Edited by Veronica Vivi
Art by Zoë Guthrie http://zoeguthrie.com/
‘For the master’s tools will never dismantle the master’s house. They may allow us to temporarily beat him at his own game, but they will never allow us to bring about genuine change’. – Audre Lorde (‘The Master’s Tools’ 19)
My four years at university have led me to a simple conclusion: universities are bastions of white supremacy. From my first-year at university, it was clear that I would not belong in the proverbial ‘Master’s House’ (Lorde, ‘The Master’s Tools’ 19). It was micro-aggressions by students and academics alike. It was ignorant comments about the ‘Third World’ and the backward people living in it. It was learning everything from a Eurocentric and Western point of view and as postcolonial scholar Dipesh Chakrabarty explains, Europe was the silent referent in everything I was taught (42). The imbalance of power was clear by the content of what I was taught and by the language used to teach. Throughout my first two years at university, I struggled to find language to express how I felt and was deprived of any courses that discussed people of colour. In my second-year, I remember an ill-conceived course simply called ‘Asia and Africa 2a: Societies, Cultures, and Empires, c.1600-1880’ and ‘Asia and Africa 2b: Nationalisms, Liberation Movements and the Legacies of Colonialism, c. 1880-Present Day’. As you can imagine, the course lacked nuance and was far too vague to offer any real insight into either ‘Asia’ or ‘Africa’.
In my third year, I came across Postcolonial Theory and was exposed to Chakrabarty’s idea of provincializing Europe (42). Chakrabarty challenges scholars to explore the ways in which Enlightenment ideals became self-evident and obvious. Fundamentally, Chakrabarty argues that Europe is Europe and not the world and should be treated as such. This idea radically changed the way I approached academia and, more specifically, my personal interest which can be found within broader ‘African Studies’. The idea of provincializing Europe inspired a re-reading of Audre Lorde whom I came across in my second-year. Her simple words ‘the master’s tools will never dismantle the master’s house’ assumed a new and radical meaning for me (‘The Master’s Tools’ 19). Lorde originally used this phrase in the context of feminism and activism. She argues that difference must be celebrated and acknowledged in order for any meaningful critique and analysis to exist. She rightly states that women on the peripheries of white middle-class feminism know that ‘survival is not an academic skill’ (‘The Master’s Tools’ 18). Survival is learning how to stand alone, unpopular and sometimes reviled, and how to make common cause with those others identified as outside the structures in order to define and seek a world in which we can all flourish. (‘The Master’s Tools’ 19)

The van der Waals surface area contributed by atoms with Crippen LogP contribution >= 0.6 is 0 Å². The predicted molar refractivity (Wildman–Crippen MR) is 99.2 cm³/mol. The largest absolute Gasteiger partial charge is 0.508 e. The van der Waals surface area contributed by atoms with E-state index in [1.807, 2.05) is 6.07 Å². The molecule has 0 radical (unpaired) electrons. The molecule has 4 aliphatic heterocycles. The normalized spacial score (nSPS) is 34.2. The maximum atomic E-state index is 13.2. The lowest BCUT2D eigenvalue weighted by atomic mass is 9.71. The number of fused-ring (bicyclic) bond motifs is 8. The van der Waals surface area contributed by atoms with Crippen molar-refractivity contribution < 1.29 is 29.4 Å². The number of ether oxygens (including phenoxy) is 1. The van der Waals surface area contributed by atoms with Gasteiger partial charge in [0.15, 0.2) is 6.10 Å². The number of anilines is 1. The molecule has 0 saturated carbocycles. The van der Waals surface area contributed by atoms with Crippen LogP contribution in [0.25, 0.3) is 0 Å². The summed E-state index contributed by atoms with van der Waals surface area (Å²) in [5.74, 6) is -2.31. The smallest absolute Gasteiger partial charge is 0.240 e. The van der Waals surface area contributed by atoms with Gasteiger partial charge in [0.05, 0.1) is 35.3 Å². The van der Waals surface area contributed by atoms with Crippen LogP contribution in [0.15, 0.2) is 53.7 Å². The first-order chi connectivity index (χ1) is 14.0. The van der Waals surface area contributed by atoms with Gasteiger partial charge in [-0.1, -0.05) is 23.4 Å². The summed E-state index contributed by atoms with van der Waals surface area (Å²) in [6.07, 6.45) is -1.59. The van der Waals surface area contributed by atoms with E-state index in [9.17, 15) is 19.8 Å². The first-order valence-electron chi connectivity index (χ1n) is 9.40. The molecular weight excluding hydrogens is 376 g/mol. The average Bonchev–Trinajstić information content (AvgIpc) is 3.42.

Lorde later warns that in the quest to ‘define and seek a world in which we can all flourish’, we need to beware of being called upon ‘to stretch across the gap of male ignorance and to educate men as to our existence and our needs’ (‘The Master’s Tools’ 20). Furthermore, feeding into ‘this old and primary tool of all oppressors’ keeps the ‘oppressed occupied with the master’s concerns’ (‘The Master’s Tools’ 20). ‘This is a diversion of energies and a tragic repetition of racist patriarchal thought’ (‘The Master’s Tools’ 20). Lorde’s words perfectly encapsulated my experience at university. To truly survive at the University of Edinburgh as a black woman meant learning that sometimes I would be alone. I would have to take a stand against micro-aggressions, ignorance and outright racism. I needed to search outside white academic structures and find knowledge that reflected my experiences and history. I would also have to be unapologetic in my stance and stop fooling myself into believing all I had to do was explain my point of view to my oppressors.